HOW TO DEAL WITH BLOW-BY-AIR: PNEUMATIC CONVEYING – “YOU’RE FULL OF HOT AIR!”

HOW TO DEAL WITH BLOW-BY-AIR: PNEUMATIC CONVEYING – “YOU’RE FULL OF HOT AIR!”

"A high-flying Politician is not unlike a Balloon. He is full of inflammability, he is driven by every current of wind & those who will suffer themselves to be carried up by them run a great risk."

- Francis Hopkinson in an 1783 letter to Thomas Jefferson

Like hot air from a politician, blow-by air in a pneumatic conveying system is a fact of life that just has to be dealt with. There are some general misunderstandings about blow-by air, however, that can cause it to be misunderstood and even demonized unnecessarily.

99%+ of rotary valves ever built, leak (and 73.6% of quoted statistic percentages are made up on the spot). Typically they leak in if they are in a vacuum system (suction) and leak out if they are in a pressure system(blowing). In the case of a pressure system this can to be a problem if:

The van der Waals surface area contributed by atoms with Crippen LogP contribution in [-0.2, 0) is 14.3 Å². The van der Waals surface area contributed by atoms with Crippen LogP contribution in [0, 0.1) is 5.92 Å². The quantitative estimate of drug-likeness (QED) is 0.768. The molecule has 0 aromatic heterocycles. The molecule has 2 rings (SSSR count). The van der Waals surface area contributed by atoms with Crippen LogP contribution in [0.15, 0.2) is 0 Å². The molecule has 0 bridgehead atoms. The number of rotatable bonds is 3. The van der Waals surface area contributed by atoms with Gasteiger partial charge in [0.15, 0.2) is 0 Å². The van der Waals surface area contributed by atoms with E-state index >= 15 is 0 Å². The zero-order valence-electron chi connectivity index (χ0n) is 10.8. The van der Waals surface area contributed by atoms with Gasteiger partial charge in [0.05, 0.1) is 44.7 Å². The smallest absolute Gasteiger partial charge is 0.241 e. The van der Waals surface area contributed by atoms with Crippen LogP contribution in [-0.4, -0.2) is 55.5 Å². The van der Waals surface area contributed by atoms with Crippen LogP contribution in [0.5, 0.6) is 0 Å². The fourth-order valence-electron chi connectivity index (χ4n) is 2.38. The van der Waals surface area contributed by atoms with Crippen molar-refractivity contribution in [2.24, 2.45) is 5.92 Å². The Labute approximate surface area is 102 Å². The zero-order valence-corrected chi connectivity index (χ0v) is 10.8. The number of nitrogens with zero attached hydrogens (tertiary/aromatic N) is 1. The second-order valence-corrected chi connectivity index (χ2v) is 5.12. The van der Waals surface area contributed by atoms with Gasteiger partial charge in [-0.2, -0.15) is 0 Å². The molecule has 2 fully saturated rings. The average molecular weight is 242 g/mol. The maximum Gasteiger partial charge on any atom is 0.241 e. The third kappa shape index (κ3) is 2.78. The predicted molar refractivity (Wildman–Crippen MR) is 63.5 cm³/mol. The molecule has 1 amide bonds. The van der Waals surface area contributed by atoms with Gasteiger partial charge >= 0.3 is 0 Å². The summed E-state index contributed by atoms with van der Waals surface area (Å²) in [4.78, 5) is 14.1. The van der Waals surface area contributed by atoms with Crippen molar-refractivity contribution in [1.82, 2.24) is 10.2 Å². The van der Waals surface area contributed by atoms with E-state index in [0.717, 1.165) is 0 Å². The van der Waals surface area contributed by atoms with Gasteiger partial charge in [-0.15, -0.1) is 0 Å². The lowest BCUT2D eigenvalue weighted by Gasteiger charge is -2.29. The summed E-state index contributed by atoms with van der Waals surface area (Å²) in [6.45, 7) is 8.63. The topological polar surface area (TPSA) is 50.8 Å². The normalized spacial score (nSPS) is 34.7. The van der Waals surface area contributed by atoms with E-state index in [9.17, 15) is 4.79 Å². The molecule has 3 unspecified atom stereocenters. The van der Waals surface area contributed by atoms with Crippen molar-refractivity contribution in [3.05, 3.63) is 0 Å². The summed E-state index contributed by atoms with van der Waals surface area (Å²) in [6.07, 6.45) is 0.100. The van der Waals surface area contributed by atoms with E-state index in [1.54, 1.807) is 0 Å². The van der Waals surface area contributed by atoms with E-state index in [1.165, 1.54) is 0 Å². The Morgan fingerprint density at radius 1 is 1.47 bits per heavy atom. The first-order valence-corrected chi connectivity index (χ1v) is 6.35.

1. There is a head of material waiting to come down and the material is a fine powder that tends to compact. This situation can tend to cause a “bubble bridge”, like a small balloon, above the feeder inlet, interfering with flow. In most cases this can be countered by placing a small fluidizing nozzle at the discharge to act as a pin prick to “pop” the balloon.

2. You have a small, closed area, non-vented device above the inlet. An example here would be a Bulk Bag or FIBC unloader as the material source. The problem here is once the air permeates the material, it has nowhere to go (picture Richard Gere in “An Officer & a Gentleman”). To counter this, most bulk bag unloaders are attached to vacuum systems. Where it is not possible, an intermediate vent hopper and isolation (like a secondary feeder valve above) can be used to vent air away from the bag discharge allowing it to freely flow.

Keep in mind, these scenarios are the exception and not the rule. In actuality a more common issue in pneumatic systems design is to have customers worried about blow-by air when there is not a reason to be. Air going through a pelleted material coming out of a vented bin, can often times HELP material flow, not hurt it. You have to review the material and the entire stack-up as a whole to confirm where and when that is, though.

“The answer my friend is blowin' in the wind. The answer is blowin' in the wind.”

– Bob Dylan

For More Information about Pneumatic Conveying Systems Click Here.

Submitted By: Larry Eagan | Regional Sales Manager

Blog

Related Post

DILUTE vs DENSE PHASE PNEUMATIC CONVEYING

BULK BAG FILLING TOP 10 QUESTIONS

ASTA CSS 2018 & Seed Expo – Chicago, IL

PACK EXPO 2018 WRAP UP!